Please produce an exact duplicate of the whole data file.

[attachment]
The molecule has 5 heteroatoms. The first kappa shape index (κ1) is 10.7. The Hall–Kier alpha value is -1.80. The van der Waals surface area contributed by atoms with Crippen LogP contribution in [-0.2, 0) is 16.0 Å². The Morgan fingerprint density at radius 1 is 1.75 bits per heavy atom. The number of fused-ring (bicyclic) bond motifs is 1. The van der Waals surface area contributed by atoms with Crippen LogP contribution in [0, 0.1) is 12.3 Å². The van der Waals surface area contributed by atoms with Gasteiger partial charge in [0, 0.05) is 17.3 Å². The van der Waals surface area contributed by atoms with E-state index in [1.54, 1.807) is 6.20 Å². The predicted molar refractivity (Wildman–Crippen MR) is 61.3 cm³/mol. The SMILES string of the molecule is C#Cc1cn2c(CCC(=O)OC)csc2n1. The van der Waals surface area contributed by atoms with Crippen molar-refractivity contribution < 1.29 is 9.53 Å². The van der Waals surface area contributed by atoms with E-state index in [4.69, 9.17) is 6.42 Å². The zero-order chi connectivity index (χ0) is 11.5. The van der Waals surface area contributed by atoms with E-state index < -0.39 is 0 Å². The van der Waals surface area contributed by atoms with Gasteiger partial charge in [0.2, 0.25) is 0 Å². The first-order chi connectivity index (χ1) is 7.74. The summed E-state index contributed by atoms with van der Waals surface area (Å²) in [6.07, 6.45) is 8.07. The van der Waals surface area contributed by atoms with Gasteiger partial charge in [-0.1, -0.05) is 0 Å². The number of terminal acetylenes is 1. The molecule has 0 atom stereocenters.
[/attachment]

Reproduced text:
The molecule has 5 heteroatoms. The first kappa shape index (κ1) is 10.7. The Hall–Kier alpha value is -1.80. The van der Waals surface area contributed by atoms with Crippen LogP contribution in [-0.2, 0) is 16.0 Å². The Morgan fingerprint density at radius 1 is 1.75 bits per heavy atom. The number of fused-ring (bicyclic) bond motifs is 1. The van der Waals surface area contributed by atoms with Crippen LogP contribution in [0, 0.1) is 12.3 Å². The van der Waals surface area contributed by atoms with Gasteiger partial charge in [0, 0.05) is 17.3 Å². The van der Waals surface area contributed by atoms with E-state index in [1.54, 1.807) is 6.20 Å². The predicted molar refractivity (Wildman–Crippen MR) is 61.3 cm³/mol. The SMILES string of the molecule is C#Cc1cn2c(CCC(=O)OC)csc2n1. The van der Waals surface area contributed by atoms with Crippen molar-refractivity contribution < 1.29 is 9.53 Å². The van der Waals surface area contributed by atoms with E-state index in [4.69, 9.17) is 6.42 Å². The zero-order chi connectivity index (χ0) is 11.5. The van der Waals surface area contributed by atoms with E-state index < -0.39 is 0 Å². The van der Waals surface area contributed by atoms with Gasteiger partial charge in [0.2, 0.25) is 0 Å². The first-order chi connectivity index (χ1) is 7.74. The summed E-state index contributed by atoms with van der Waals surface area (Å²) in [6.07, 6.45) is 8.07. The van der Waals surface area contributed by atoms with Gasteiger partial charge in [-0.1, -0.05) is 0 Å². The number of terminal acetylenes is 1. The molecule has 0 atom stereocenters.